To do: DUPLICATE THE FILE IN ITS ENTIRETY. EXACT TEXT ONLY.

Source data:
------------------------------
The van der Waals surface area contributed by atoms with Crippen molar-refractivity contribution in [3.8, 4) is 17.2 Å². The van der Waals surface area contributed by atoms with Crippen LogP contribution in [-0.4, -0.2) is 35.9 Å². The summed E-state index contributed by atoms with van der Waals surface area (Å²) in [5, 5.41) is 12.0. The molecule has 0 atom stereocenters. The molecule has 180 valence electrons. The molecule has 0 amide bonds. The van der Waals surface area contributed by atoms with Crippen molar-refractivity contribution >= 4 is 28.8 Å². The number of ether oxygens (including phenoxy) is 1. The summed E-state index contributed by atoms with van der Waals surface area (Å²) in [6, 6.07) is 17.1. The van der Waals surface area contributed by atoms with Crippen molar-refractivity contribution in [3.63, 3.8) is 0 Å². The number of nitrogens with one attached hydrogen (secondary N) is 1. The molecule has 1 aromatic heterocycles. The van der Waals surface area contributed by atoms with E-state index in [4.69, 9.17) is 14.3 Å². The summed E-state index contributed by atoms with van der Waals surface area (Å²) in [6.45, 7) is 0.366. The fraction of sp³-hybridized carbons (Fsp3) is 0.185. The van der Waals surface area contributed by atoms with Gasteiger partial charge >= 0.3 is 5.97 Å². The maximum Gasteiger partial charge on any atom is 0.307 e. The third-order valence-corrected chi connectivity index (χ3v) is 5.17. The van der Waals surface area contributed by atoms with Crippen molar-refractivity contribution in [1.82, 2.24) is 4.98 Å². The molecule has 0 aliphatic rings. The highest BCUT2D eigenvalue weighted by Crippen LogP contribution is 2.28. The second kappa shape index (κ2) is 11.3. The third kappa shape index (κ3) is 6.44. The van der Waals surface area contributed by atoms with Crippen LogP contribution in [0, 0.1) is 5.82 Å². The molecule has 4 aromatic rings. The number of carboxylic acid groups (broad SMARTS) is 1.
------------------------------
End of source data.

The van der Waals surface area contributed by atoms with Crippen molar-refractivity contribution in [3.8, 4) is 17.2 Å². The van der Waals surface area contributed by atoms with Crippen LogP contribution in [-0.4, -0.2) is 35.9 Å². The summed E-state index contributed by atoms with van der Waals surface area (Å²) in [5, 5.41) is 12.0. The molecule has 0 atom stereocenters. The molecule has 180 valence electrons. The molecule has 0 amide bonds. The van der Waals surface area contributed by atoms with Crippen molar-refractivity contribution >= 4 is 28.8 Å². The number of ether oxygens (including phenoxy) is 1. The summed E-state index contributed by atoms with van der Waals surface area (Å²) in [6, 6.07) is 17.1. The van der Waals surface area contributed by atoms with Crippen molar-refractivity contribution in [3.63, 3.8) is 0 Å². The number of nitrogens with one attached hydrogen (secondary N) is 1. The molecule has 1 aromatic heterocycles. The van der Waals surface area contributed by atoms with E-state index in [4.69, 9.17) is 14.3 Å². The summed E-state index contributed by atoms with van der Waals surface area (Å²) in [6.45, 7) is 0.366. The fraction of sp³-hybridized carbons (Fsp3) is 0.185. The van der Waals surface area contributed by atoms with Gasteiger partial charge >= 0.3 is 5.97 Å². The maximum Gasteiger partial charge on any atom is 0.307 e. The third-order valence-corrected chi connectivity index (χ3v) is 5.17. The van der Waals surface area contributed by atoms with Crippen molar-refractivity contribution in [1.82, 2.24) is 4.98 Å². The molecule has 0 aliphatic rings. The highest BCUT2D eigenvalue weighted by Crippen LogP contribution is 2.28. The second kappa shape index (κ2) is 11.3. The third kappa shape index (κ3) is 6.44. The van der Waals surface area contributed by atoms with Crippen LogP contribution in [0, 0.1) is 5.82 Å². The molecule has 4 aromatic rings. The number of carboxylic acid groups (broad SMARTS) is 1.